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FBI Begins to Tap a Valued Resource: Retired Agents

Crime: The bureau used 250 former G-men as undercover volunteers in a fraud probe. It may hire some of them back.


It was 1973, and the kidnapper had a shotgun to his throat. FBI Agent Joe Chefalo wanted a straight answer: Where was the kidnap victim?

Chefalo was as tough as they came back then, a member of the bureau's first SWAT team. He got the answer he wanted, and the victim was found unharmed.

Almost 30 years later, Chefalo was in a doctor's chair in a phony medical office in Encino, pretending to have trouble with his arteries.

He had retired early from the FBI in 1988, and now he was 64. But he had come back with 250 other retired agents to help out in a massive undercover Medicare fraud investigation called Durascam.

As part of the biggest crackdown on health-care fraud in California history, the FBI had set up its own "wellness clinic," calling it Western Comprehensive Care.

In the process, it had created a new chapter in bureau history, using ex-agents in a way they had never been used before and possibly creating a model for future operations.

Within the FBI, the expanded use of retirees represents a fairly revolutionary change in thinking. Ex-agents have always been used on a paid contract basis for routine background checks and other tasks, but major undercover investigations come as new territory.

In the Medicare fraud investigation, all of the ex-agents, and sometimes even their wives, were posing as patients in need of diagnostic tests. Diagnostic labs and medical supply firms that regularly visited the clinic would later frequently urge the purchase of unnecessary equipment for the patients, such as wheelchairs or braces. They often promised kickbacks to FBI agents posing as clinic workers.

The undercover operation lasted two years, part of a larger statewide fraud crackdown that resulted in almost 400 arrests. Durascam alone produced two dozen arrests, and more than 100 other suspects remain under investigation. FBI agents posing as clinic doctors were given $180,000 in kickbacks by diagnostic firms to prescribe such unneeded durable medical equipment as wheelchairs, oxygen concentrators and body braces.

Chefalo's role was small. He was called in for tests at the clinic a few times from his home in Newhall. It was a way to help the bureau, and it was fun to be back in action. Ironically, a real doctor working for the FBI thought he spotted a real circulation problem and suggested that Chefalo take some extra tests, but it turned out to be a false alarm.

He didn't think much about it, but there was already talk that Durascam might turn into a model for future investigations.

Agent Daniel M. Martino had come up with the idea. He was in charge of health-fraud operations in the Los Angeles area. And he had always seen the Society of Former Agents of the FBI as an untapped resource. So he went to them and asked for volunteers.

"They were unbelievably eager to do this," Martino said. "We needed a cadre of people we could trust. And who better than ex-agents? We had hundreds volunteer, and they all did it for free.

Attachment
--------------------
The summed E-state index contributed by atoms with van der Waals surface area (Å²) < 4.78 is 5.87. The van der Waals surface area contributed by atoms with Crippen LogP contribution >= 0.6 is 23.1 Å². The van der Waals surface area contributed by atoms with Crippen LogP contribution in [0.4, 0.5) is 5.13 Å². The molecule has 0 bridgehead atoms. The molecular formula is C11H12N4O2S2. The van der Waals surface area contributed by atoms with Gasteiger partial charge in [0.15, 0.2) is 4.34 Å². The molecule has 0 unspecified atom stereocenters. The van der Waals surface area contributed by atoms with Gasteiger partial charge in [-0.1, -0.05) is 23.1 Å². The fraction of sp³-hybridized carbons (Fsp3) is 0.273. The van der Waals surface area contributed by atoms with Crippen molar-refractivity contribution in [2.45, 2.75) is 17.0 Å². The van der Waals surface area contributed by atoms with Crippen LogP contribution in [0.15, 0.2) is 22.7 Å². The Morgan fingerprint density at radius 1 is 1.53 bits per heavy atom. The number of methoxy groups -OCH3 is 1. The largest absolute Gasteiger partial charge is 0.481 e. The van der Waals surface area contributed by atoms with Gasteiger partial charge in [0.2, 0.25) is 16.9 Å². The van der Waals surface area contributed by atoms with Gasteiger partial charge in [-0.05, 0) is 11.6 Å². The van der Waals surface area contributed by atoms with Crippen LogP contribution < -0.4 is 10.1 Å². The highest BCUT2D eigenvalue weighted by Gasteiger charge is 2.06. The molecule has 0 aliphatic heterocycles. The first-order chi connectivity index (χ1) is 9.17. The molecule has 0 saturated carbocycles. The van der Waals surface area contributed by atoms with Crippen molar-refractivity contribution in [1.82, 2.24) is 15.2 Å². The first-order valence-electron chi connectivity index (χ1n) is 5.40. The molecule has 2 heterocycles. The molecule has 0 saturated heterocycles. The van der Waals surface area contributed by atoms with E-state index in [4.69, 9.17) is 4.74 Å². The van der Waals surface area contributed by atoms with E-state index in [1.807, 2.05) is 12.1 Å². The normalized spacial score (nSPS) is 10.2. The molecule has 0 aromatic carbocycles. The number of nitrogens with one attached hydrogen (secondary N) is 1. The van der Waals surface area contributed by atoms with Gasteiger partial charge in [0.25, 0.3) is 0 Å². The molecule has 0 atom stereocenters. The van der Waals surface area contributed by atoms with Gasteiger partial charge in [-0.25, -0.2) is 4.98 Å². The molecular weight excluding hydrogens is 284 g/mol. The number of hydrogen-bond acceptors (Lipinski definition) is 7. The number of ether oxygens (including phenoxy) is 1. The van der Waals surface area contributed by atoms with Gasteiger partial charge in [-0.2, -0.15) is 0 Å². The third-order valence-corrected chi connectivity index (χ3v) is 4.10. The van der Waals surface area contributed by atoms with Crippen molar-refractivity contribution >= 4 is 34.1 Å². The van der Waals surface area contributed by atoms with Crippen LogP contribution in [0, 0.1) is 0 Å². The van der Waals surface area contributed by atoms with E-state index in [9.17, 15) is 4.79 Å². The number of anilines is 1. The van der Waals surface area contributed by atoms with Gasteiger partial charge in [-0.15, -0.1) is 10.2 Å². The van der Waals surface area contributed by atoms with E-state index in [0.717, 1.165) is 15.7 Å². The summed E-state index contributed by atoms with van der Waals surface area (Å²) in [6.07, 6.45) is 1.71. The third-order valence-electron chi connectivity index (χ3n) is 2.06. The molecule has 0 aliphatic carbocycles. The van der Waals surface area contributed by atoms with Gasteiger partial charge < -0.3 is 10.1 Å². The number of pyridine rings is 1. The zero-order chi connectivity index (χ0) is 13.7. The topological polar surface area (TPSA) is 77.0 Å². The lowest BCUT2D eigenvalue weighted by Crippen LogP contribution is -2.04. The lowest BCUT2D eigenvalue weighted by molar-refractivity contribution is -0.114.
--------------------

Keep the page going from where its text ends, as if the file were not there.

"There's no question in my mind that we will be calling on them again in future investigations."

Ex-agents were not always welcomed back so readily. After Sept. 11, hundreds of them called to volunteer their services for anything that might be needed--answering phones or helping out with menial chores to free active agents up. There were some hurt feelings when most of the offers were turned down. But many ex-agents understood.

"Certainly there was some volunteerism and a lot of patriotism," said Jack Keller, a past head of the ex-agents association in Los Angeles. "They did pick up a few people with real expertise in terrorism. But I can tell you the bureau didn't really need most of us. We just get in the way unless some real expertise is called for."

Since Sept. 11, however, the FBI has changed its thinking on ex-agents. The Justice Department recently gave the FBI authority to hire agents back in support positions, waiving dual compensation rules on retirement pay that had blocked the practice in the past.

"We are looking for opportunities to do some of this hiring right now, to free up more active agents for terrorism assignments," said FBI Assistant Director Ronald Iden, head of the bureau's Los Angeles division.

"At this point, we are looking at hiring back some retired agents or support personnel. They could be analytical positions, maybe firearms instructors or training instructors, other support positions to free up more agents."

The current authorization extends only until Sept. 30, but Iden said he hopes it will continue after that. And he is also open to the use of large groups of ex-agents in white-collar investigations similar to Durascam.

"Dan Martino is a very creative guy, and this idea was a tremendous one," Iden said. "We already have described this technique to other offices, and hopefully they will follow suit on cases where that sort of tactic is useful."

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